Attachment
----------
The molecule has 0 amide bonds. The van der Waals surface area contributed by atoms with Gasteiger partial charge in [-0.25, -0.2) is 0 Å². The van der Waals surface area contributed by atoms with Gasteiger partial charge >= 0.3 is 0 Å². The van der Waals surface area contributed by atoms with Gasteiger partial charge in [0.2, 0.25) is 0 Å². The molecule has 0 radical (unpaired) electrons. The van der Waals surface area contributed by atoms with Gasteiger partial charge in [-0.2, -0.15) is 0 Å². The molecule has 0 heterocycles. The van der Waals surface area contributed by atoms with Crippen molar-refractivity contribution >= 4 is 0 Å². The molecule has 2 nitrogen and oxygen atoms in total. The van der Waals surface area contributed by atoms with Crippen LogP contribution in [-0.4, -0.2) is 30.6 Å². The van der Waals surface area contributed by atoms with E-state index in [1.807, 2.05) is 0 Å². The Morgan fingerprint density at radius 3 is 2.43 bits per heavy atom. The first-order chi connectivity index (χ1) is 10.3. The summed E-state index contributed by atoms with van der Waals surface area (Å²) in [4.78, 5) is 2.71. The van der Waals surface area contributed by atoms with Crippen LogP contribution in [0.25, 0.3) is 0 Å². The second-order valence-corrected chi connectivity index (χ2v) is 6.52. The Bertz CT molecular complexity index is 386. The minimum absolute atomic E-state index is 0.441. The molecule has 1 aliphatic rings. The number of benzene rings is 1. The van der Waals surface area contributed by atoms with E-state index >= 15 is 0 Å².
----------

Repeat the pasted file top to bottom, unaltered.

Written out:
The molecule has 0 amide bonds. The van der Waals surface area contributed by atoms with Gasteiger partial charge in [-0.25, -0.2) is 0 Å². The van der Waals surface area contributed by atoms with Gasteiger partial charge >= 0.3 is 0 Å². The van der Waals surface area contributed by atoms with Gasteiger partial charge in [0.2, 0.25) is 0 Å². The molecule has 0 radical (unpaired) electrons. The van der Waals surface area contributed by atoms with Gasteiger partial charge in [-0.2, -0.15) is 0 Å². The molecule has 0 heterocycles. The van der Waals surface area contributed by atoms with Crippen molar-refractivity contribution >= 4 is 0 Å². The molecule has 2 nitrogen and oxygen atoms in total. The van der Waals surface area contributed by atoms with Crippen LogP contribution in [-0.4, -0.2) is 30.6 Å². The van der Waals surface area contributed by atoms with E-state index in [1.807, 2.05) is 0 Å². The Morgan fingerprint density at radius 3 is 2.43 bits per heavy atom. The first-order chi connectivity index (χ1) is 10.3. The summed E-state index contributed by atoms with van der Waals surface area (Å²) in [4.78, 5) is 2.71. The van der Waals surface area contributed by atoms with Crippen LogP contribution in [0.25, 0.3) is 0 Å². The second-order valence-corrected chi connectivity index (χ2v) is 6.52. The Bertz CT molecular complexity index is 386. The minimum absolute atomic E-state index is 0.441. The molecule has 1 aliphatic rings. The number of benzene rings is 1. The van der Waals surface area contributed by atoms with E-state index >= 15 is 0 Å².